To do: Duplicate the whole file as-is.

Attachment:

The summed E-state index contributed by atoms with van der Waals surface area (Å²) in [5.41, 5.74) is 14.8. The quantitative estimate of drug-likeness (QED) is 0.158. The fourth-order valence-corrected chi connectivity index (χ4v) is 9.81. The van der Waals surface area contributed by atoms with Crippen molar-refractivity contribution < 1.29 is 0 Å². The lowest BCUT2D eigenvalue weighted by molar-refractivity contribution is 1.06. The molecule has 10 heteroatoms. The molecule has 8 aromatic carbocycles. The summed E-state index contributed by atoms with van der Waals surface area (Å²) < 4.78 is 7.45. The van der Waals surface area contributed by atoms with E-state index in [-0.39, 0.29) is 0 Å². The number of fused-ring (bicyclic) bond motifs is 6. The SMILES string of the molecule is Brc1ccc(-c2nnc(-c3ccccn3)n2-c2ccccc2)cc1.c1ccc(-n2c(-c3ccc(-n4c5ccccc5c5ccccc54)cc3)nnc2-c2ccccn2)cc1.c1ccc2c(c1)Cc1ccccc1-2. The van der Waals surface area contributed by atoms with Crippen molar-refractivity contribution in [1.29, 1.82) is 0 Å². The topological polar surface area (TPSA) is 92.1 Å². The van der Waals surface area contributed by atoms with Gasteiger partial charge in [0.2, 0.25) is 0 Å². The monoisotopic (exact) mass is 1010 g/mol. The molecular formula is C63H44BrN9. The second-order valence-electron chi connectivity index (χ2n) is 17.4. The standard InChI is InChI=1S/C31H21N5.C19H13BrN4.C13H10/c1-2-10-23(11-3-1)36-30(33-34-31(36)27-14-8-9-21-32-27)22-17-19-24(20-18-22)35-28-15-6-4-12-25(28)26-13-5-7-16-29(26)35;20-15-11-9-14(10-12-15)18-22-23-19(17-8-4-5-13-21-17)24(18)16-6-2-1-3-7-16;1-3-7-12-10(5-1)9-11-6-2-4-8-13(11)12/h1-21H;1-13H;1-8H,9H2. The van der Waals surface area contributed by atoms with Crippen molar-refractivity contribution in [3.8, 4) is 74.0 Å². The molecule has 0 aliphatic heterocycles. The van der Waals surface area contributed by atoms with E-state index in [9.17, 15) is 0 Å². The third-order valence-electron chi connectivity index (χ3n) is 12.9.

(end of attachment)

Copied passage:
The summed E-state index contributed by atoms with van der Waals surface area (Å²) in [5.41, 5.74) is 14.8. The quantitative estimate of drug-likeness (QED) is 0.158. The fourth-order valence-corrected chi connectivity index (χ4v) is 9.81. The van der Waals surface area contributed by atoms with Crippen molar-refractivity contribution < 1.29 is 0 Å². The lowest BCUT2D eigenvalue weighted by molar-refractivity contribution is 1.06. The molecule has 10 heteroatoms. The molecule has 8 aromatic carbocycles. The summed E-state index contributed by atoms with van der Waals surface area (Å²) < 4.78 is 7.45. The van der Waals surface area contributed by atoms with E-state index in [-0.39, 0.29) is 0 Å². The number of fused-ring (bicyclic) bond motifs is 6. The SMILES string of the molecule is Brc1ccc(-c2nnc(-c3ccccn3)n2-c2ccccc2)cc1.c1ccc(-n2c(-c3ccc(-n4c5ccccc5c5ccccc54)cc3)nnc2-c2ccccn2)cc1.c1ccc2c(c1)Cc1ccccc1-2. The van der Waals surface area contributed by atoms with Crippen molar-refractivity contribution in [1.29, 1.82) is 0 Å². The topological polar surface area (TPSA) is 92.1 Å². The van der Waals surface area contributed by atoms with Gasteiger partial charge in [0.2, 0.25) is 0 Å². The monoisotopic (exact) mass is 1010 g/mol. The molecular formula is C63H44BrN9. The second-order valence-electron chi connectivity index (χ2n) is 17.4. The standard InChI is InChI=1S/C31H21N5.C19H13BrN4.C13H10/c1-2-10-23(11-3-1)36-30(33-34-31(36)27-14-8-9-21-32-27)22-17-19-24(20-18-22)35-28-15-6-4-12-25(28)26-13-5-7-16-29(26)35;20-15-11-9-14(10-12-15)18-22-23-19(17-8-4-5-13-21-17)24(18)16-6-2-1-3-7-16;1-3-7-12-10(5-1)9-11-6-2-4-8-13(11)12/h1-21H;1-13H;1-8H,9H2. The van der Waals surface area contributed by atoms with Crippen molar-refractivity contribution in [3.8, 4) is 74.0 Å². The molecule has 0 aliphatic heterocycles. The van der Waals surface area contributed by atoms with E-state index in [9.17, 15) is 0 Å². The third-order valence-electron chi connectivity index (χ3n) is 12.9.